On a hill above the Traun river in Upper Austria lies the
Benedictine monastery Lambach.
The founder of the monastery was Count Arnold II of Wels-Lambach. Around 1046 he had a secular canonical monastery built here. His son, Adalbero, went to Würzburg, studied there at the cathedral school and became bishop of Würzburg, as successor of the legendary Bruno. In 1056, he converted Lambach Monastery into a Benedictine monastery, sending Blessed Abbot Egbert and monks from the monastery of Münster-Schwarzach am Main.
The still preserved western work of the first monastery church with its Romanesque wall paintings are witnesses of the founding period.
As early as 1089, monks from Lambach moved to Melk to found the monastery there.
During the Bavarian invasion in 1233 - Duke Otto II of Bavaria broke into the dominion of the Austrian Babenbergs - the monastery and the church were largely destroyed. The existing complex was built in the 17th and 18th centuries.
Through the main entrance you enter the monastery courtyard.
Click on the picture to look in the other direction!
The wonderful Romanesque frescoes in the Westwerk are the oldest in the southern German-speaking area. They may not be photographed. This is a photo from a photo! They show stories from the Old and New Testament.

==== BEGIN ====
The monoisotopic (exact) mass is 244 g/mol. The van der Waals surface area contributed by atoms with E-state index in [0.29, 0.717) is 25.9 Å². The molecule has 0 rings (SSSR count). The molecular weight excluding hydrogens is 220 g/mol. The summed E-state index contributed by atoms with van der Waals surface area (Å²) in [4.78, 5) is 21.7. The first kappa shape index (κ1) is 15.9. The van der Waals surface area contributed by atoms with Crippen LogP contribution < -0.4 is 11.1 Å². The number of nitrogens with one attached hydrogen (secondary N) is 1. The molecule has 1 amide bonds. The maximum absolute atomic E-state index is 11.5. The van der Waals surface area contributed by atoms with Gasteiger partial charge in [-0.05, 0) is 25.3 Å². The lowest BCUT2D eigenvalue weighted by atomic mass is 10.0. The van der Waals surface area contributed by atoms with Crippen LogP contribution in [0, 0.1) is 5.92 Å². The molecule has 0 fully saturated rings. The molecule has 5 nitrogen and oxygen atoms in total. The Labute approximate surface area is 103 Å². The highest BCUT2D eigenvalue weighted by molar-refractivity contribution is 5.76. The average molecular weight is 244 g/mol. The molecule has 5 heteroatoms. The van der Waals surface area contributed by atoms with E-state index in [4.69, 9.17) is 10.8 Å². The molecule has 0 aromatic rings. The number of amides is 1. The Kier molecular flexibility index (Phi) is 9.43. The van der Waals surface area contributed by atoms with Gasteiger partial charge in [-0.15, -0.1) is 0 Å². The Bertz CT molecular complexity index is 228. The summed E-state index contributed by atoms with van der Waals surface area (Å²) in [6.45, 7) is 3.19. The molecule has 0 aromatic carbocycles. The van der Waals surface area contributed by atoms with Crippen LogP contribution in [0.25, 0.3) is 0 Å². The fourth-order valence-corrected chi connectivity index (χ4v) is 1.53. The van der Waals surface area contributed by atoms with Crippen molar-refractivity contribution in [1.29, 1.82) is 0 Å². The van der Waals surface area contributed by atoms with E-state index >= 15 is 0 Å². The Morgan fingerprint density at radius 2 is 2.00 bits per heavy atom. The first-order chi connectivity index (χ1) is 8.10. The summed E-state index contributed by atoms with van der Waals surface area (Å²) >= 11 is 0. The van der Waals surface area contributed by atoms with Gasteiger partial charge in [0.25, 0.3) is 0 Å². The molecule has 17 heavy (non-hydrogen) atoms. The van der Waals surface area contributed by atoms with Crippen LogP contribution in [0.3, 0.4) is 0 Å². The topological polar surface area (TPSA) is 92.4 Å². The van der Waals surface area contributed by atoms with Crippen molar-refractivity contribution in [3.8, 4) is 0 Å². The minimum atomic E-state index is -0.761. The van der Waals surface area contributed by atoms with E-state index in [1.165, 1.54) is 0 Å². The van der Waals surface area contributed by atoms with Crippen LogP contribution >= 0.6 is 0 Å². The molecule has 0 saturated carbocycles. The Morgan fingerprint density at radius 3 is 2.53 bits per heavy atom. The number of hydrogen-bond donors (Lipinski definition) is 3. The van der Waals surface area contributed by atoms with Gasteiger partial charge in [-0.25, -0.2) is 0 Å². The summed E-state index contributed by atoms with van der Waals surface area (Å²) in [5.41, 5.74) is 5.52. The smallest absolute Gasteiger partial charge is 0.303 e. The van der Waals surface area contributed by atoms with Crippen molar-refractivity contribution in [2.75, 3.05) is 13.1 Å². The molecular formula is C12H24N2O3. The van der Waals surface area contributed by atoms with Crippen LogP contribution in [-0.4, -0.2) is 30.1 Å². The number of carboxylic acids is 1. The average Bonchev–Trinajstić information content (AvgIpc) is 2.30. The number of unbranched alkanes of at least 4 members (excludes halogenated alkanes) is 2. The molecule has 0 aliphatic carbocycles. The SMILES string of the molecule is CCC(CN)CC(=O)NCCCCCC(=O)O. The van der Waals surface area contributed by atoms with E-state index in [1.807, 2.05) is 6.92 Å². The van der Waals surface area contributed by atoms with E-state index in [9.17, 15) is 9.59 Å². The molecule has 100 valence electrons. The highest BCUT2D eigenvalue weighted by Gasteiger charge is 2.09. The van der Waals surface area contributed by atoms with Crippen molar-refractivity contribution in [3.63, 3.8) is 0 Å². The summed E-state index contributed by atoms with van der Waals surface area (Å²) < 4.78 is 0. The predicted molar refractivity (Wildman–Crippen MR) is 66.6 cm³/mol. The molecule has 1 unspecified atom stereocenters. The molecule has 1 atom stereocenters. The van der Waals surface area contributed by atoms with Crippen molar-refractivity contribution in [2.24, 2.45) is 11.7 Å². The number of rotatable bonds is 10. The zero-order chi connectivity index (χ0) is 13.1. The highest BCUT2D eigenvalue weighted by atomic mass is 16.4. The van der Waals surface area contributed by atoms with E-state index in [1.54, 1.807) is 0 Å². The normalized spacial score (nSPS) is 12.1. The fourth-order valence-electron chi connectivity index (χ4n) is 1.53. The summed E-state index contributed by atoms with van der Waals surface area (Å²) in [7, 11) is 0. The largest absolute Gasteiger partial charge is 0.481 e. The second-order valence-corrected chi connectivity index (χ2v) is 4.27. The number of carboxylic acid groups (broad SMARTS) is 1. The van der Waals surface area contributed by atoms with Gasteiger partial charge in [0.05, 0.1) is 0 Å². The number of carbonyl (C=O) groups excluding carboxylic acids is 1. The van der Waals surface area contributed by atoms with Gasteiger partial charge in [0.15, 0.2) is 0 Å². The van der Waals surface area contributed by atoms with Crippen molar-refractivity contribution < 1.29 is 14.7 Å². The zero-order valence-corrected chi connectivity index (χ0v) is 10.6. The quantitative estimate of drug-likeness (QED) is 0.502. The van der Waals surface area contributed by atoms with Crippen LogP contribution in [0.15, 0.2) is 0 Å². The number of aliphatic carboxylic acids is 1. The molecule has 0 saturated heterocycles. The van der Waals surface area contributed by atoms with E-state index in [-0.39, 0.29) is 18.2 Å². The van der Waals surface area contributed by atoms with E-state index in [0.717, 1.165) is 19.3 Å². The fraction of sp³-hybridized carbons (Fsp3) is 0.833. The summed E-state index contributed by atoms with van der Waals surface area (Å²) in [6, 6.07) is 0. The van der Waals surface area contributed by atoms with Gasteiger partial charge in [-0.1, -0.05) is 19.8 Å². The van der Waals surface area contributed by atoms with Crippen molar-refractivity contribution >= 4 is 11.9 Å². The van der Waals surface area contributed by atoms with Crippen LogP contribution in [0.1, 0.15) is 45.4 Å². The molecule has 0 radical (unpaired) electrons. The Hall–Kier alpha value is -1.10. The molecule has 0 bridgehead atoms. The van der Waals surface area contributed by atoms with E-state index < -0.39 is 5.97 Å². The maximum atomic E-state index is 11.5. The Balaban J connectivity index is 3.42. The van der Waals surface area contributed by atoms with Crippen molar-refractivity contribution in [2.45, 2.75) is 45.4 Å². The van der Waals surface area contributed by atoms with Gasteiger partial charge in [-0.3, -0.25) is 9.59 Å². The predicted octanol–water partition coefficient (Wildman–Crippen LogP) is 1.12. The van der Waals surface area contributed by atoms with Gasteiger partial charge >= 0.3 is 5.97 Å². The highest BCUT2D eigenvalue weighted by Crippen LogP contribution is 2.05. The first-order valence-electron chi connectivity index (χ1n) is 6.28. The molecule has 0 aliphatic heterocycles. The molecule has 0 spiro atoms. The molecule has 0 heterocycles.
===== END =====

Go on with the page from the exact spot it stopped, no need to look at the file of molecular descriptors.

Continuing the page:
This baroque reading machine is located in the abbey library, which is equipped with 60000 old volumes. For studies one could read up to four books at the same time.
More pictures of:
- the library
- the baroque summer refectory. This is the former dining hall of the monks, built by master builder Carlo Antonio Carlone in the first half of the 18th century and now used as a concert hall.
- the baroque banqueting hall on the first floor, above the summer refectory.
Sandstone figures and funny dwarfs are placed in the romantic convention garden.
The simple cloister with beautiful glass windows connects the baroque monastery with the church.
A view into the baroque collegiate church in which the grave of St. Adalbero is also located ...
... and to the organ of Christoph Egedacher.
Marie Antoinette also experienced a performance on her way to Paris in Austria's only surviving baroque Stift Theatre.
Our guide and Vreni in the baroque theatre.
Vreni in the pilgrim hostel of the monastery.
From the terrace of the monastery you have a wonderful view of the Traunstein.